In 1929 Alexander Berkman, one of the leading figures of the anarchist communist movement at the time, wrote that “anarchism is the finest and biggest thing man has ever thought of: the only thing that can give you liberty and well-being, and bring peace and joy to the world.” Anarchist communists believed that the benefits of a society designed according to the principles of their philosophy were too attractive to be delayed by the development of the specific historical preconditions regarded by Marx and Engels as necessary before the workers could claim that they are adequately prepared to take over the means of production, a prerequisite to the formation of a classless and stateless society. Paul Avrich, a historian of anarchist movements in Russia and the United States, writes that Marx was convinced in the reliability of the philosophy of dialectical materialism and that “revolutions were predetermined by historical laws; they were the inevitable product of ripened economic forces.” On the other hand, his chief opponent at the First International and one of the founding fathers of anarchist thought, Mikhail Bakunin, “adamantly refused to recognize the existence of any a priori ideas or preordained, preconceived laws.” Anarchist communists thought that action was promptly needed since the characteristics of a free and just society were already known. Bakunin urged for less theorizing and more action; he urged the laborers, and together with them, he fought and participated in creation of free workers’ associations, which he considered to be the well of liberty and welfare.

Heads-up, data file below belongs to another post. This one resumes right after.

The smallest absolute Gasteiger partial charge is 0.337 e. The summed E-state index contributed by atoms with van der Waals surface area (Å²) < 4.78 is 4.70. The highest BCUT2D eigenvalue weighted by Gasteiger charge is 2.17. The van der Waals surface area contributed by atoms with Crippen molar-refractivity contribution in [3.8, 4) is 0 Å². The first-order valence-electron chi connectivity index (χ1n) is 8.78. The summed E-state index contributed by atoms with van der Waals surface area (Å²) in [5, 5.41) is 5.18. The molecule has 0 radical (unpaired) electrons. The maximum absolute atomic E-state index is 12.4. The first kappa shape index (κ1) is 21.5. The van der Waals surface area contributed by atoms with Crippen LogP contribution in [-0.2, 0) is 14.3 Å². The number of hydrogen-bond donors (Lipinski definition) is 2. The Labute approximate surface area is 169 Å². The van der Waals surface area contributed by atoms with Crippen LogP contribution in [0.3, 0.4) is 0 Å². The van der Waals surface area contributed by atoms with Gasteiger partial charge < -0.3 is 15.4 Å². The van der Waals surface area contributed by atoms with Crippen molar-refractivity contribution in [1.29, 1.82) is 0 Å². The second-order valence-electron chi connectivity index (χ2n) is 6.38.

While it is true that the chief conflicts between Bakunin and Marx came about because of their unbending positions on the role of authority and history, there was another, arguably even more significant difference between the two ideologies, a difference that is often entirely overlooked or not emphasized enough. Years of painstaking research brought Marx to the conclusion that communism was an inevitable stage in the historical progress. Conversely, anarchist communists arrived at the conclusion that communism was necessary not because it was inevitable or because it was an economically superior system, but because it was the most moral way to organize a society. The primary motivation for their actions did not come from scholarly discoveries of the historical forces and their rigid trajectory. They were instead disheartened by the oppression of the defenseless laborers, and in anarchist communism is where they found a summation of their desire for justice.
Kropotkin believed that Marx and Engels, after all, succumbed to the ideas of the Hegelian dialectical method, and by doing so had retained traces of metaphysics in their thought. It is precisely because of this that they failed to provide concrete scientific evidence to bolster their argument for the development of what they called “scientific socialism.” According to Kropotkin, the notion of a rigid flow of history, of the unavoidable accumulation of wealth by one small segment of population, of a bourgeois class and capitalist rule eventually dissolving into socialism, was overly deterministic and false, and by arguing that times were not yet ripe for a revolution they inhibited the action of people brave enough to promptly organize and implement their ideas.